Off radar

The Fallen Stars
Jaguar XJ13

Superstitious. Why?

Photo credit: Jaguar, Wheelsage

What happens when a manufacturer who has become a symbol of the 24 Hours of Le Mans with no less than five victories to its name, feels that its production car business is showing some alarming failures?

The year was 1963, the last victory of the magnificent D-Type Jaguar dated back to 1957. There was only one card left to play: go back and win again.

The XJ13 at Le Mans. But only for an exhibition before the 2016 Le Mans Classic

In Coventry at the beginning of 1964, the engine was already on the test bed. A 60-degree V12 with a 5,000cc displacement. Regulations allowed for larger engine sizes – in 1966 Ford would win with a 7,000cc! – so the traditional 6-cylinder that brought so many successes was reinterpreted, coupling two together to form a new V12 cylinder power unit.

On show at the Goodwood Festival of Speed, the XJ13 showcases the careful pursuit of aerodynamics

The designer didn’t change though: it would still be Malcolm Sayer, the creator of the Jaguar C-Type and D-Type, to pen the new car, now with a mid-mounted engine. Important drivers such as the World Champion Jack Brabham, David Hobbs and Richard Atwood were involved in the development, and in 1966 the first – and only – XJ13 was finally ready. 

This is the model – the famous D-Type – that the XJ13 should have displaced. Mission impossible, given the timeless beauty of the original

Even without wishing to mention superstition, that number didn’t bring good luck: the car, as beautiful as it was promising in performance, encountered two overwhelming obstacles: first, the company changed ownership with the hope of a relaunch. Second, the organisers at Le Mans announced the return to more restrained engine sizes, limiting the future to 3,000cc. Theoretically, there was still time but such an important investment for just a few years competing with Ferrari and Ford did not seem reasonable.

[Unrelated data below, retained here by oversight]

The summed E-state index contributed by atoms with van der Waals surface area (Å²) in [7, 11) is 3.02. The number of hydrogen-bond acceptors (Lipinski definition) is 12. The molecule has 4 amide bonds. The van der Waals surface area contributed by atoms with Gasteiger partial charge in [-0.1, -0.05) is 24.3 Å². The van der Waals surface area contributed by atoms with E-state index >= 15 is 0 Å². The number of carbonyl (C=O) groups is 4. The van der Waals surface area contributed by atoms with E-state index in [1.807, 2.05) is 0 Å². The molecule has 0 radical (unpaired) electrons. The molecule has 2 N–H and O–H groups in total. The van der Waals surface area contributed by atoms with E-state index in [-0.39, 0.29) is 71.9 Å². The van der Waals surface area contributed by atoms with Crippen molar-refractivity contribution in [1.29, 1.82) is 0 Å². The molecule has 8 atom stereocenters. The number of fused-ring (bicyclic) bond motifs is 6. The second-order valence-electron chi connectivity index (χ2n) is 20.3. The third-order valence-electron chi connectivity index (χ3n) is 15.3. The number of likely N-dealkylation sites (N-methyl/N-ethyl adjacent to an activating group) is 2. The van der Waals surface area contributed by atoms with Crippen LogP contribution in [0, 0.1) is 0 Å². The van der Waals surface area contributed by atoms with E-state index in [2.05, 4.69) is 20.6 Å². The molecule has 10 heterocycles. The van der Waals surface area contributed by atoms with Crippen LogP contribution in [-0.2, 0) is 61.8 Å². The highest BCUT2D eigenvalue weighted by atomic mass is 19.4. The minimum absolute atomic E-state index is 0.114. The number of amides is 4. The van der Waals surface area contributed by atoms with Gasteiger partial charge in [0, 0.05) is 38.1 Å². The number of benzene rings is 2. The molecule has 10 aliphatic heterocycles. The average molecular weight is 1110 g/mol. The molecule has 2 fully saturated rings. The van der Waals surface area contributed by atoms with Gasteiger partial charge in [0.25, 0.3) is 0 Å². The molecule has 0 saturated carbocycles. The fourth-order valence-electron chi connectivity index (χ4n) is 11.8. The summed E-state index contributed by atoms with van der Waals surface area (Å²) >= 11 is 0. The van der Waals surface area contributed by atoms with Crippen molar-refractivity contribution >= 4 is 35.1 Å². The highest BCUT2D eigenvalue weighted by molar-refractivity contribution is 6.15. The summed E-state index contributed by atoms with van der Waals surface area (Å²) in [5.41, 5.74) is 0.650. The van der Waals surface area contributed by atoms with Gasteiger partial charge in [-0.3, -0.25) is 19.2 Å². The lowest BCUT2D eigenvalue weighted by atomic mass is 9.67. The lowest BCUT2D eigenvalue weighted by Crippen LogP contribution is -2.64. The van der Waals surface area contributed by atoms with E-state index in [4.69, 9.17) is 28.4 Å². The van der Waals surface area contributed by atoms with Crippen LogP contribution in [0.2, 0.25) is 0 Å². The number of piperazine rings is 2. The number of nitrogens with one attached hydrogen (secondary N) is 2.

The powerful 5.0 L DOHC 60 Degree V12 engine originated from coupling together two 6-cylinder engines from the D-Type

And the XJ13? It gave its V12 engine to the Jaguar E-Type as well as lending itself to commercials. Much less than it would have hoped for. Today, it resides at the Jaguar Museum but it is never far from the news, which is why we remember it here: there are various “recreations” out there that every now and then show up at the auctions. The last one to appear changed hands for close to 500 thousand dollars. At least that’s some consolation for a shattered dream.

The pure and uncompromising cockpit with the steering wheel still in traditional wood. Note the gearbox located on the right
Today the XJ13 is considered one of the 10 most beautiful and important Jaguars in history. Too bad it never got to race
The rear perfectly recalls the soft lines of the famous D-Type. Only one detail is missing: the characteristic fin of the headrest